KINGSPORT — More than 100 people — most of them veterans — stood in the cold and drizzling rain Friday afternoon to witness the groundbreaking ceremony for the new Veterans Memorial in Kingsport.
After years of planning, working and fund raising, the new Veterans Memorial is finally becoming a reality. Veterans from all branches of the military and from every war — World War II to Enduring Freedom — were on hand Friday afternoon at the memorial’s groundbreaking.
U.S. Rep. David Davis called the veterans at Friday’s ceremony the kind of people we should never forget. State Rep. Nathan Vaughn said the country owes its veterans an honor and allegiance for their service.
John Keys, commissioner of the Tennessee Department of Veterans Affairs, was on hand for Friday’s groundbreaking and said the site would soon become “hallowed ground.”
“There is no greater service than to serve your country,” he said.
Jim Erwin, project manager for the memorial, said core drillings will begin Monday, construction soon after, and the memorial could be completed by July 5. At that time it will be turned over to the city as a city park, Erwin said.
“Today is awesome. Two and a half years, and today’s a beautiful day,” Erwin said. “I look around here, and there’s a representative from every war from World War II to Enduring Freedom.”
Kingsport Tomorrow has been working for more than two years to create a new Veterans Memorial in front of J. Fred Johnson Park on Fort Henry Drive between the old Highway Patrol Building and Indian Court. Conceptual drawings were revealed in 2006, and since then the organization has been raising funds to cover the estimated $700,000 construction cost.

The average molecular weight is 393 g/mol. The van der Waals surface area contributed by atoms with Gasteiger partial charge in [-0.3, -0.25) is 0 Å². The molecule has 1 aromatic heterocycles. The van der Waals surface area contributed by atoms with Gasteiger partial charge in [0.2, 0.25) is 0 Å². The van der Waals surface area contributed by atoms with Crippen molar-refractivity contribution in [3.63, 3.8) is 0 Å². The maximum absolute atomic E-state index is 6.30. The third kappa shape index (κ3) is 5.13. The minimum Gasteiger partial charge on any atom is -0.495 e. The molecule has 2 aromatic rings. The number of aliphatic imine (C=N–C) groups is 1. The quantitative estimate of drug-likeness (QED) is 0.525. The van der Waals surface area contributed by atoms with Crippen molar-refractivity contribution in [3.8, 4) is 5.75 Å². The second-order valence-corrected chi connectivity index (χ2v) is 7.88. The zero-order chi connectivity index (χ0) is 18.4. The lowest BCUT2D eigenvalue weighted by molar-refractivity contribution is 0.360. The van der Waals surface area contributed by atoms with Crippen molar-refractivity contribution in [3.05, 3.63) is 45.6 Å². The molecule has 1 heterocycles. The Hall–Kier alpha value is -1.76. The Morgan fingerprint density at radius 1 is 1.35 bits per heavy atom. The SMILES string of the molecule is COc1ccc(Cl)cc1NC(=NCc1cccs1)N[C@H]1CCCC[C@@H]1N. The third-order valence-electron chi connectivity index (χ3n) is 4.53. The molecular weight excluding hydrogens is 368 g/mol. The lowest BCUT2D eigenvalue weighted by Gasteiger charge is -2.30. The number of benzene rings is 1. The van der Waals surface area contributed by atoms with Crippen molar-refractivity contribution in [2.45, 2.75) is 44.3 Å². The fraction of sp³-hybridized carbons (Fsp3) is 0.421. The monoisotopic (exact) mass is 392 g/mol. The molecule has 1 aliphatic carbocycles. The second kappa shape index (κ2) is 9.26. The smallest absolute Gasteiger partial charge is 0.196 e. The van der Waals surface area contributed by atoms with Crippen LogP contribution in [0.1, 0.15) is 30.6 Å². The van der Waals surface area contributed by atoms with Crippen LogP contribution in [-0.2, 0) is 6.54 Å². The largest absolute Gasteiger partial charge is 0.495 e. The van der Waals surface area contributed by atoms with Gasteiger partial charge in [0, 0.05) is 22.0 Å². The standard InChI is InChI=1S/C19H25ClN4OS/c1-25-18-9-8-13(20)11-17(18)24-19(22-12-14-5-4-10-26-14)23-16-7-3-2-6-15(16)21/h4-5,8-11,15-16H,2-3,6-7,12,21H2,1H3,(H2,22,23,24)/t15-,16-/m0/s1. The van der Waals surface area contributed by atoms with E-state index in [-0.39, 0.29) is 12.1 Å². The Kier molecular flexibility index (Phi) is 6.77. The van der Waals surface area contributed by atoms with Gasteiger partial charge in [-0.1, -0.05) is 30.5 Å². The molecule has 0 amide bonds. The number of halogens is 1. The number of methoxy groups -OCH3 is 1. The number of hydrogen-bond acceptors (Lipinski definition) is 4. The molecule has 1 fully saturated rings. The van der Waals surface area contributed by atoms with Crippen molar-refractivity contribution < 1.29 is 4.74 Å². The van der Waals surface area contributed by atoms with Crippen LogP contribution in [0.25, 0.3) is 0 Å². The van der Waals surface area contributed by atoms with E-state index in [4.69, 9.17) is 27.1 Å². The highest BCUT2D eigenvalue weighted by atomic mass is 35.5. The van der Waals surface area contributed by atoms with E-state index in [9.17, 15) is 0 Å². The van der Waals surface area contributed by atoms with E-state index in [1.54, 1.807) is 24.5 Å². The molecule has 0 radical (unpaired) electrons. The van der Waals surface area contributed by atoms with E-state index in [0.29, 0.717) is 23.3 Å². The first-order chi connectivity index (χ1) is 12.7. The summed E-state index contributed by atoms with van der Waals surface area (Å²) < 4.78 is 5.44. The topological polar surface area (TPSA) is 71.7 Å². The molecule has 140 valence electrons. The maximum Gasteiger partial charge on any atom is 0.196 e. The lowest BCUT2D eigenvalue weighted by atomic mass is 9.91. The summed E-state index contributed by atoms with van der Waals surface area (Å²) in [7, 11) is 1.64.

Conceptual drawings show a memorial of red, white and blue granite that includes a circular area with six 7-foot-tall granite tablets, one for each war from World War I to Operation Iraqi Freedom, with two from World War II. The tablets will display the names of 349 fallen soldiers from Kingsport on one side and a map of the theater of operations on the other.
The memorial will also include a centered U.S. flag, which will remain lit at all times, benches, earth berms, and two walkways leading up to the circular area from each side. The proposal calls for the reconfiguration of the existing parking lot and the construction of a new parking lot off Indian Court.
The project also calls for 1,488 granite pavers to lead up to the memorial along both sides of the walkway, where people and veterans can inscribe messages, their name or the name of another veteran — living or dead.
“We’re hoping to put more pavers in,” Erwin said. “We’re taking names on a waiting list right now. We’ve had such a big demand we’re trying to accommodate those people,”
Kingsport Tomorrow officials had hoped to break ground on the project the day after Fun Fest last year and have the memorial dedicated by Veterans Day. However, due to a lack of money, the groundbreaking was pushed back several times, and according to Erwin, they still need to raise an additional $100,000 to complete the project.
Vietnam Veterans of America has pledged $50,000 for the project.
“It’s one of the best things we’ve ever done,” said Cpl. Tim Ferrell, who served in the U.S. Marine Corps from 1956 to 1964. “I wish they’d had done it sooner instead of waiting so long.”
John Salyer, who served in the U.S. Army from 1973 to 1995, said he felt good about Friday’s ceremony.
“I was tickled to death with it,” he said. “It’s long overdue, and we put a lot of hard work into it to make it happen.”